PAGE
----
We all know that your credit score is used to determine if you get accepted for a credit card. Did you know that it has ramifications far beyond mere credit cards?
Credit Scores and Loans
With credit cards, your credit score will largely determine whether or not you get accepted. To a lesser degree, it may determine your credit limit, but largely you either get the card or you don’t.
Those with excellent credit have the best pick of the credit cards available in the market. The get lower rates, better perks like introductory APRs, etc. However, those with bad credit face a different proposition altogether. Credit cards for bad credit come with lots of fees that you do not see with regular credit cards like application and processing fees.
Basically, these are just fees to get money from you (but to also protect the issuer for taking the risk to issue to those with bad credit). You might have to resort to getting secured credit cards if your credit is really bad.
When it comes time to get a mortgage, it is not that simple. With a high credit score, you will qualify for the lowest rate loan. The lower your score, the higher your rate, so every little bit counts. The same is true with car loans.
Your Credit and Your Job
It is becoming increasingly common for employers to run a credit check on their employees as a condition of hire. While this practice might be justifiable for positions related to money or security, I find this to be a gross misuse of credit scores. Your credit information was compiled in order to help a prospective lender determine the likelihood that you will pay the money back. It was never intended to be an indicator of job performance.
Nevertheless, it is a reality that this practice remains legal and is growing. When you consider that job loss itself is a major cause of poor credit, this practice creates a terrible catch-22 for the unemployed.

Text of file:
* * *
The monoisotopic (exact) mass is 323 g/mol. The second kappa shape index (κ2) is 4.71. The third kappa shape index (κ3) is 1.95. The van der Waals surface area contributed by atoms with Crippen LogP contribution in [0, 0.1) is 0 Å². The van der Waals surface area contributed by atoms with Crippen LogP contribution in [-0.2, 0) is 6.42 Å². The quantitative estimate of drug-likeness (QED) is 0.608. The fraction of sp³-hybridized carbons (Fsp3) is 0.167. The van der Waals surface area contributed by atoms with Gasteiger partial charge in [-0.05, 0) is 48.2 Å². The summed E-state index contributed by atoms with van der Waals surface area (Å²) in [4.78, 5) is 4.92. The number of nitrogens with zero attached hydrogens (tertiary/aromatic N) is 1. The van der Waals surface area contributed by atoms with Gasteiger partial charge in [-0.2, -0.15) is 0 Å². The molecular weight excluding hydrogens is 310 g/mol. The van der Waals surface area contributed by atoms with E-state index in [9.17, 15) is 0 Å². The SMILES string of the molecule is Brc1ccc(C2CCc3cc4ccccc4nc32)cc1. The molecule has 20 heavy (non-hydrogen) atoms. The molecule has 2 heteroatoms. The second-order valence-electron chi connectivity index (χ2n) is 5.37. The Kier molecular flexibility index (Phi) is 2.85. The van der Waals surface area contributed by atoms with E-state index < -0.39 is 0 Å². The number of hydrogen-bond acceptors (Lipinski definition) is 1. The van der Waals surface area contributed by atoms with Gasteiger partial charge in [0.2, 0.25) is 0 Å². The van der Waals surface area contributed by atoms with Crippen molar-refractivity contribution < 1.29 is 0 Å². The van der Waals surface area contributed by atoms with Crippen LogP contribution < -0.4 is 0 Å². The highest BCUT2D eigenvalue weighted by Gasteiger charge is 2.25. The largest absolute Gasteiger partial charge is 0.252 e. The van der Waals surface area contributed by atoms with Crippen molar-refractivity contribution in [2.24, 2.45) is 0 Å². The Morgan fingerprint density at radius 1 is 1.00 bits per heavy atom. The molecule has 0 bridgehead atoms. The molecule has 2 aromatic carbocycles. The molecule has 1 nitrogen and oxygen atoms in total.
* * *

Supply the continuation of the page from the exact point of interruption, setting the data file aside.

Insurers Jump on the Bandwagon
As long as employers are abusing credit information, why not allow insurance companies to do the same? Somehow, they have decided that your credit information correlates with the likelihood that you will submit a claim. Whether or not this is correct or fair, they are doing it anyway. If you have poor credit, you might find yourself being charged higher rates for home and car insurance without even knowing it.
I have seen many crime dramas where the first thing the detectives do is check out the suspect’s credit report. The idea is that if the crime is robbery, or money is the motive in a murder, the person who owes a lot of money is considered to have a motive.
I do not really have any background in law enforcement, so I don’t know if this actually happens in real life. Even on TV, this is just used to find potential suspects, not to actually convict anyone of anything. That said, it is interesting to consider if people with bad credit are more likely to be questioned by police for crimes that they were only vaguely connected to.
Cell Phones and Utilities
People with bad credit or low credit scores are finding it more and more difficult to set up accounts with utilities companies, and let’s face it, almost everyone has a cell phone nowadays.
It isn’t so much that the utilities and cell phone providers will outright turn you down because of bad credit. After all, everyone needs the electric company, but if your have credit problems or a bad credit history, be prepared to pay a hefty deposit fee to get your electricity turned on.
Although consumers who need cell phones have other options such as pay as you go phones to temporarily avoid large required deposits, unless you have a spouse or can put the utility bills in someone else’s name, you’re pretty much stuck with putting down a deposit fee.
Bad Credit and Bank Accounts
A bad credit score can also affect whether or not a bank or financial institution will even let you open a bank account. Debit cards, checking accounts and savings accounts are as much a necessity to life as utilities are and if your credit is too far in the dumps, you may find yourself looking for other means than your neighborhood credit union to hold your paychecks. There are online banks that are specific to those that have bad credit and may have a hard time opening an account elsewhere.
Many consumers with bad credit can live without credit cards and can even survive with alternatives such as secured and pay as you go cards. Unfortunately, there are areas that include services and products that are necessities to life that are affected by credit as well, where a bad credit score can make things a lot more difficult.